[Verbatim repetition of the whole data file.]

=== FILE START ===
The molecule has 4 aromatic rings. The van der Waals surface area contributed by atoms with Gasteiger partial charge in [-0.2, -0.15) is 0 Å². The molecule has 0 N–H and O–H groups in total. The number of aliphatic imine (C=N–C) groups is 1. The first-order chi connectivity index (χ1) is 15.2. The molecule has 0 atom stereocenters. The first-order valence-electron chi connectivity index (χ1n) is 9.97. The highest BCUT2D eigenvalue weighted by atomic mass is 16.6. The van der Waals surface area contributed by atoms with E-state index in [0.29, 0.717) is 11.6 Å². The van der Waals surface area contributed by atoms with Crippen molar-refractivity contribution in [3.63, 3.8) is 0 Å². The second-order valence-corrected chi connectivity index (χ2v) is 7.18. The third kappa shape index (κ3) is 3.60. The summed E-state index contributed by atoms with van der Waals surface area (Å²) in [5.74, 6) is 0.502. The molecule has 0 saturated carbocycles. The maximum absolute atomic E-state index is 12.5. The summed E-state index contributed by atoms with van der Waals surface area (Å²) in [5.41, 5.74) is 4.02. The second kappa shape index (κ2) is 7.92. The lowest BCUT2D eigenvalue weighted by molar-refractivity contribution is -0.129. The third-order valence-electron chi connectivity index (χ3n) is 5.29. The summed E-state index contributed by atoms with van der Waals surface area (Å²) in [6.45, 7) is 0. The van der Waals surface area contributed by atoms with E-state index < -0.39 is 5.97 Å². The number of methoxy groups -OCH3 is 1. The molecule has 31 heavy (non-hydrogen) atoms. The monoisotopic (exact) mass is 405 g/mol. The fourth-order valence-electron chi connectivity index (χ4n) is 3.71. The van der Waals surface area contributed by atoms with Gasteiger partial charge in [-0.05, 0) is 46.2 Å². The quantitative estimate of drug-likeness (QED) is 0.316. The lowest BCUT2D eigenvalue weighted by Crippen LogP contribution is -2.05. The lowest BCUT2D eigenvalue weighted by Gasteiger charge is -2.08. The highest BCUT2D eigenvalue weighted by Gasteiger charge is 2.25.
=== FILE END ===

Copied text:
The molecule has 4 aromatic rings. The van der Waals surface area contributed by atoms with Gasteiger partial charge in [-0.2, -0.15) is 0 Å². The molecule has 0 N–H and O–H groups in total. The number of aliphatic imine (C=N–C) groups is 1. The first-order chi connectivity index (χ1) is 15.2. The molecule has 0 atom stereocenters. The first-order valence-electron chi connectivity index (χ1n) is 9.97. The highest BCUT2D eigenvalue weighted by atomic mass is 16.6. The van der Waals surface area contributed by atoms with E-state index in [0.29, 0.717) is 11.6 Å². The van der Waals surface area contributed by atoms with Crippen molar-refractivity contribution in [3.63, 3.8) is 0 Å². The second-order valence-corrected chi connectivity index (χ2v) is 7.18. The third kappa shape index (κ3) is 3.60. The summed E-state index contributed by atoms with van der Waals surface area (Å²) in [5.74, 6) is 0.502. The molecule has 0 saturated carbocycles. The maximum absolute atomic E-state index is 12.5. The summed E-state index contributed by atoms with van der Waals surface area (Å²) in [5.41, 5.74) is 4.02. The second kappa shape index (κ2) is 7.92. The lowest BCUT2D eigenvalue weighted by molar-refractivity contribution is -0.129. The third-order valence-electron chi connectivity index (χ3n) is 5.29. The summed E-state index contributed by atoms with van der Waals surface area (Å²) in [6.45, 7) is 0. The van der Waals surface area contributed by atoms with E-state index < -0.39 is 5.97 Å². The number of methoxy groups -OCH3 is 1. The molecule has 31 heavy (non-hydrogen) atoms. The monoisotopic (exact) mass is 405 g/mol. The fourth-order valence-electron chi connectivity index (χ4n) is 3.71. The van der Waals surface area contributed by atoms with Gasteiger partial charge in [-0.05, 0) is 46.2 Å². The quantitative estimate of drug-likeness (QED) is 0.316. The lowest BCUT2D eigenvalue weighted by Crippen LogP contribution is -2.05. The lowest BCUT2D eigenvalue weighted by Gasteiger charge is -2.08. The highest BCUT2D eigenvalue weighted by Gasteiger charge is 2.25.